Catching Up on Innovation With NIST CSF 2.0

The updated framework is an equalizer for smaller organizations to meet the industry at its breakneck pace of innovation.

Jamie Moles, Senior Technical Manager, ExtraHop

June 20, 2024

4 Min Read
Globe in space with cybersecurity symbols floating around it
Source: Skorzewiak via Alamy Stock Photo


The National Institute of Standards and Technology's Cybersecurity Framework 2.0 (NIST CSF 2.0) could not have come at a better time. Ransomware attacks have already built up a devastating track record on businesses and institutions across all industries in the past year: 58% of respondents to a recent survey experienced six or more ransomware attacks in the past 12 months. This comes among other concerns, including data breaches, generative AI threats, insider threats, and more, proving that cybersecurity needs to be more accessible than ever.

Historically, industry guidance to prevent these attacks was aimed at critical infrastructure or larger enterprises in high-risk industries. But cybersecurity is an "everyone" problem, and many organizations are beginning to catch on to the idea that cyber-risks are just as important as all other business risks. The same survey found that the average incident downtime is 56 hours, and considering that a survey conducted by ABB in 2023 puts the median cost of downtime at nearly $125,000 per hour, this downtime would cost $7 million — per incident. 

NIST's CSF 2.0, released this February, provides an important resource for organizations of all sizes to avoid these far-reaching costs by reexamining their security initiatives, fending off evolving threats, and preparing to meet today's innovations with a more guided approach. While just a framework, it can be used to inform three critical changes all organizations should make in the year ahead.

Three Critical Changes Everyone Should Make in the Coming Year

1. Building a New Approach to Securing Infrastructure

The path to securing infrastructure may seem like an obvious route: Get the right tools to detect, defend, and respond to security incidents. But one area organizations often miss, and one of the most significant additions to NIST CSF 2.0, is governance. 

A strong governance strategy establishes all people, process, and organizational concerns for cybersecurity. This includes the development of a cybersecurity strategy and policies, oversight for the strategy and policies, controls for supply chain, and more. 

This is especially important for smaller companies with plans to continue scaling. Having a set plan in place to quickly and efficiently react to a potential security breach can alleviate the capital losses that come with the territory: Net income, quarterly earnings, and stock prices all drop significantly after data breaches. An effective plan can possibly reduce those effects.

2. Investing to Fit Specific Business Needs

An organization may choose to handle risk in one or more ways, and this all depends on its specific business needs. NIST CSF 2.0 can help determine areas and levels of risk, and from there, organizations can decide on the right solutions. This can feel overwhelming for many organizations, especially as solution providers are continuously innovating and developing new tools.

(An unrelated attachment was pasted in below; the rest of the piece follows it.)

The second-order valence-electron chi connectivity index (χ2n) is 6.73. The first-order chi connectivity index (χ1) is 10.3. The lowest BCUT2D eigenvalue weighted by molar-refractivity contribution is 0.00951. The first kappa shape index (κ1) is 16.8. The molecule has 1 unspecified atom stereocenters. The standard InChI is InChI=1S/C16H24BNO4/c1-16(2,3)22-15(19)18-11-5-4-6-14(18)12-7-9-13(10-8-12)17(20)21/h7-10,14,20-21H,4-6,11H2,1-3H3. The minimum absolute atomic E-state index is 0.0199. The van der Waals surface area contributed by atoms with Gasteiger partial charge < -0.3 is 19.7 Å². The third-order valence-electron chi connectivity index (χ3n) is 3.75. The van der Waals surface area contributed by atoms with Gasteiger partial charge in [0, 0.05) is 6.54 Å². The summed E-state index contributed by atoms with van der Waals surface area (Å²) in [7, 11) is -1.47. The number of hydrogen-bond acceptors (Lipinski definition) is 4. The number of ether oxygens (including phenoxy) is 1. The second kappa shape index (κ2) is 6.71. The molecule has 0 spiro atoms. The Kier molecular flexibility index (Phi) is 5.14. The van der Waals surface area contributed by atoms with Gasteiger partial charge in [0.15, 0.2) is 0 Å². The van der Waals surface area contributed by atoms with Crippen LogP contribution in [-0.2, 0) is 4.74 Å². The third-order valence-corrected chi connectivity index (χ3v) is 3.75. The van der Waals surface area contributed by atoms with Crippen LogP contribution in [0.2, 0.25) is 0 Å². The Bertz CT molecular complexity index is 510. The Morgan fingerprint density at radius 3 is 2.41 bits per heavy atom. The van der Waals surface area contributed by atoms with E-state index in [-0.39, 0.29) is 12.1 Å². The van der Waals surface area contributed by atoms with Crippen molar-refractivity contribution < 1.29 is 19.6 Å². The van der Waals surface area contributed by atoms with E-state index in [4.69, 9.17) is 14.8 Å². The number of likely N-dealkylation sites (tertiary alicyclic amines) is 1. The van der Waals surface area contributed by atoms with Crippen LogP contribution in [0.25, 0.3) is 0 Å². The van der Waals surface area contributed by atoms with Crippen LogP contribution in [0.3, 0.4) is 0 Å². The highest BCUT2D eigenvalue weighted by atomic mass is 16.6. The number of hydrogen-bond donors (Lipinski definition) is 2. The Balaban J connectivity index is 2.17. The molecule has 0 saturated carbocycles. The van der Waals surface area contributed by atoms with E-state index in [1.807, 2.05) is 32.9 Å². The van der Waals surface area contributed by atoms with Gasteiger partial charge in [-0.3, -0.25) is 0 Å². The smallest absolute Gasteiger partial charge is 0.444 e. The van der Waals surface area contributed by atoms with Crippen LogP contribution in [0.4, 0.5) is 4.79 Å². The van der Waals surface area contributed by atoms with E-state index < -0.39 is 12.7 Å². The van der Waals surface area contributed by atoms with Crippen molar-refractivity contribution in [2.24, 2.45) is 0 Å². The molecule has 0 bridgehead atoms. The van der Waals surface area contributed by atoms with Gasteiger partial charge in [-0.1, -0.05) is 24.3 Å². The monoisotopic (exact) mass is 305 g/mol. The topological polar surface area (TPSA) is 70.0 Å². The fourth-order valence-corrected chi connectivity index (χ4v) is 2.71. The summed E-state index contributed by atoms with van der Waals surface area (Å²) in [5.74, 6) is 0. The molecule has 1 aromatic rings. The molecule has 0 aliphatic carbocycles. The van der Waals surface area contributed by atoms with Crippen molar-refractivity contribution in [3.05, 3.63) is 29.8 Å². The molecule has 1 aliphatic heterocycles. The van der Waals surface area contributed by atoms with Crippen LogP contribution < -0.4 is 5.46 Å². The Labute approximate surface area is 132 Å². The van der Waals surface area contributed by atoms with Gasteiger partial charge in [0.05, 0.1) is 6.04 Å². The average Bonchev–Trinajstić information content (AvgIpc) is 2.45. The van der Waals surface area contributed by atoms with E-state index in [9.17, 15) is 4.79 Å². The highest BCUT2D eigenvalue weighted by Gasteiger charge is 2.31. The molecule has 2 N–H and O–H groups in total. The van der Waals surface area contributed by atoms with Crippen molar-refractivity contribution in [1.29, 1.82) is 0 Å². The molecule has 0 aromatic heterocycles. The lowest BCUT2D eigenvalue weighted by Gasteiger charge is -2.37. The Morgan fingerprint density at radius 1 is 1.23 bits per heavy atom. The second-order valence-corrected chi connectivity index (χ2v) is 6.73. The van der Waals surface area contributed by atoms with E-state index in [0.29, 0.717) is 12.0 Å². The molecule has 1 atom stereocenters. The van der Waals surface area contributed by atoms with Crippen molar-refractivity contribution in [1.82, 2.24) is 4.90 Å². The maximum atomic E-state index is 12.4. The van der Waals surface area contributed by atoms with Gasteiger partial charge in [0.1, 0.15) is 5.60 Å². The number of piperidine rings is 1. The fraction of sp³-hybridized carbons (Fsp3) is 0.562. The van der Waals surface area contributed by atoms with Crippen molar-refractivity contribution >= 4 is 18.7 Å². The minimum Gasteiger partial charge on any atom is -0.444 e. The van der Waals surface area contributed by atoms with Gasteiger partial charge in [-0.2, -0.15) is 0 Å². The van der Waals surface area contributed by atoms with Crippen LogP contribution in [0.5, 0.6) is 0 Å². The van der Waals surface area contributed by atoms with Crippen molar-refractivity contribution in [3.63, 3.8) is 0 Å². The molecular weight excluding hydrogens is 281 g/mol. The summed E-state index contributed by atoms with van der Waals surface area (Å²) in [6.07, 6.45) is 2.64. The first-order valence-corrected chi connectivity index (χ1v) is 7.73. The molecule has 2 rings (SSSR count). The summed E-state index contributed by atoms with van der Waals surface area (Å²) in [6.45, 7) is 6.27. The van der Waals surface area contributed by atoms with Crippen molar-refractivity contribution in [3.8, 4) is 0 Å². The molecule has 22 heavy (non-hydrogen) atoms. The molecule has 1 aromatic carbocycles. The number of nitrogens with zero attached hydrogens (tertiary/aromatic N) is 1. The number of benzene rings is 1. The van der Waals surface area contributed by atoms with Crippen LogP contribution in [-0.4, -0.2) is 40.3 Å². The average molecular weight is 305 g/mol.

One universal truth in the industry is that security operations center (SOC) analysts are overwhelmed and resource strapped. AI- and ML-based solutions have arisen as a helpful bridge in combating this industry burnout to effectively manage risk and build business resilience against threats. Additionally, tools that enhance visibility are essential in further securing the attack surface. Despite investments in vulnerability management, endpoint detection and response (EDR), and security information and event management (SIEM) tools, there are many blind spots in the network, cloud, and more that organizations need to address as well.

3. Developing an Organizationwide Approach to Security Hygiene

While the right tools are essential, a critical part of NIST CSF 2.0's "Protect" focuses on awareness, training, and identity and access management as critical safeguards to managing risk. While the framework calls out a great number of risk factors, overall cyber hygiene is a critically undervalued part of cybersecurity.

This is an age-old method that works for attackers time and time again, and the costs add up. Luckily, for smaller organizations, they typically perform best on the cyber hygiene bell curve, with midsize organizations lagging behind. But one successful attack can be all it takes to financially destabilize a small organization, as respondents paid an average of nearly $2.5 million in ransom in 2023, and generative AI has only made social engineering attacks easier. 

Taking Advantage of Industry Resources

Though it provides essential guidelines, keep in mind that NIST's CSF 2.0 is meant to be used in conjunction with other frameworks and guidance, and is not a catch-all solution. It's also designed to be customized as an organization grows and evolves.

However, the framework is an equalizer for smaller organizations to meet the industry at its breakneck pace of innovation now that it is designed for organizations of all sizes. This includes understanding how threat actors are advancing and the new tools to defend against them, both of which are essential to building business resilience in the long run.

About the Author(s)

Jamie Moles

Senior Technical Manager, ExtraHop

Jamie Moles is senior technical manager at ExtraHop. He brings more than 30 years of cybersecurity experience helping customers understand and mitigate the risk contemporary threats pose to their business.

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